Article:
I select two relevant stories and tell them right up to the crisis or cliffhanger. Two I've shared include:
Then I ask my audience if they can relate.
Everyone loves a story, especially ones that show you've faced the same challenges they face and you know what they are going through. I have watched people move from closed body language to openly leaning forward and nodding, while mirroring my facial expressions when I share the above stories up to the crisis point.
Having their memories and emotions heightened (the trainer understands my problem) I transition to the session outcome – You will use brain-based classroom strategies to respond respectfully and helpfully to learner emotions and behavior while keeping your learning event on track (relief for my problem is in this session). Focus and motivation have come online!
I promise to share the story endings throughout the day as we explore the strategies I used to resolve the crisis in each one.
To seal buy-in, I invite learners to think of their own classroom crises for which they’d like a better ending and turn that into a learning goal.
These are shared in pairs, at table teams or in the large group. With a very large group, I still ask to hear some of their goals so I know what is alive for folks and what they are hoping to resolve in the training.
These stories could introduce and get buy-in for many kinds of skills sessions related to dealing with challenging behavior – responding to the objections of others regarding a new proposal, talking with an upset intimate partner, collaborating with an estranged co-parent, are just a few examples.
How can you use the hair-rising story up to the crisis to build buy-in for your session topic?
#2 Stickers for eliciting deeply held attitudes and beliefs
In a financial management curriculum for low-income earners who wanted to be able to save and invest, I needed to find a way to elicit learners’ deeply held attitudes and beliefs about money so they could be examined by learners for their helpfulness in meeting individual financial goals.
Since this was the first lesson of the course I had to find a light-touch, fun way to do this that wouldn’t be too threatening. My buy-in activity to accomplish this was to present learners with a wide array of stickers that expressed a diversity of beliefs and attitudes about money. Here is a small sampling of what I made available.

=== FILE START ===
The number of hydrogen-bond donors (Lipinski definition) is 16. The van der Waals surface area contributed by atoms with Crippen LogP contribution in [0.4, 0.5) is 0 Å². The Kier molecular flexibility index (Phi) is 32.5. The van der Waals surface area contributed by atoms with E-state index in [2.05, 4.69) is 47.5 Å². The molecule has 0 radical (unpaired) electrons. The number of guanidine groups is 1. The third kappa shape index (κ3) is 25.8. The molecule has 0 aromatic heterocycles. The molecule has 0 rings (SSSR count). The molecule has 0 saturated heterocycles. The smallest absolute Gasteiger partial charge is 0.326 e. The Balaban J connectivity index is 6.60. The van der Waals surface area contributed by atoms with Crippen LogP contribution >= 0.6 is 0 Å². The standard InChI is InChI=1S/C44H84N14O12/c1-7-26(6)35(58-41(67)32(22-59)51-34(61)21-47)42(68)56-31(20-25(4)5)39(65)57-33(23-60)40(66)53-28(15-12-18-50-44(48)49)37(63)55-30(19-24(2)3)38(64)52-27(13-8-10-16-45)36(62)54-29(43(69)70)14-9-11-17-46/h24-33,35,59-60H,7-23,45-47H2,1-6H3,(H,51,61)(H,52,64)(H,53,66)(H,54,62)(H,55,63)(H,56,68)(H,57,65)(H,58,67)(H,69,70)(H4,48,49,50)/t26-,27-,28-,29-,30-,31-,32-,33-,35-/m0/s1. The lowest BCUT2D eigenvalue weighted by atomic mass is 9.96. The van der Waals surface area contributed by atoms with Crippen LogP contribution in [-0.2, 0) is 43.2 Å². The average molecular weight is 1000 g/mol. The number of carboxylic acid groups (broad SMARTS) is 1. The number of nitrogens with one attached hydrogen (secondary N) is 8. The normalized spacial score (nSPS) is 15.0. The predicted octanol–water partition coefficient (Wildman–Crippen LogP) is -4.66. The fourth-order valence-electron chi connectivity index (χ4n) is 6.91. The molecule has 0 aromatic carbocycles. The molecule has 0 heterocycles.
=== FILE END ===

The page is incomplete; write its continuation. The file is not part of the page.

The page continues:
The invitation is to select a sticker that best represents their relationship with money and to make a name tag and place the sticker on the nametag. Then they are asked to introduce themselves at their tables of four by saying how their sticker represents their relationship with money. This produces lots of laughter and knowing nods, surfacing the attitudes and beliefs that either support or challenge the accomplishment of the financial goals which they will set later in the session.
This activity was followed by the outcome: You will monitor and adjust your family budget to increase what you own, decrease what you owe, and build financial wealth over time to achieve your financial goals.
Next learners are invited to personalize this outcome by creating a specific goal related to their financial hopes and dreams, whether that is a home of their own, a college education for their children, or saving to start a business. With the sticker activity fresh in their minds and their focus and motivation piqued, they can reflect upon the viability of their money beliefs in supporting their financial hopes and dreams, with no lecture from me.
You can find stickers for almost anything, just search online. I found these by searching for stickers about money.
How can you use the sticker nametag activity to surface important attitudes and beliefs for further exploration in your topic area?
#3 A noticing activity to reveal blind spots
To open a session on the importance of observation and paying attention – whether for trainers, parents, safety professionals or preschool teachers – I ask participants to form pairs and just appreciate the person standing across from them with their eyes. I ask them to silently and respectfully notice (without being creepy) what a fine human being is standing across from them.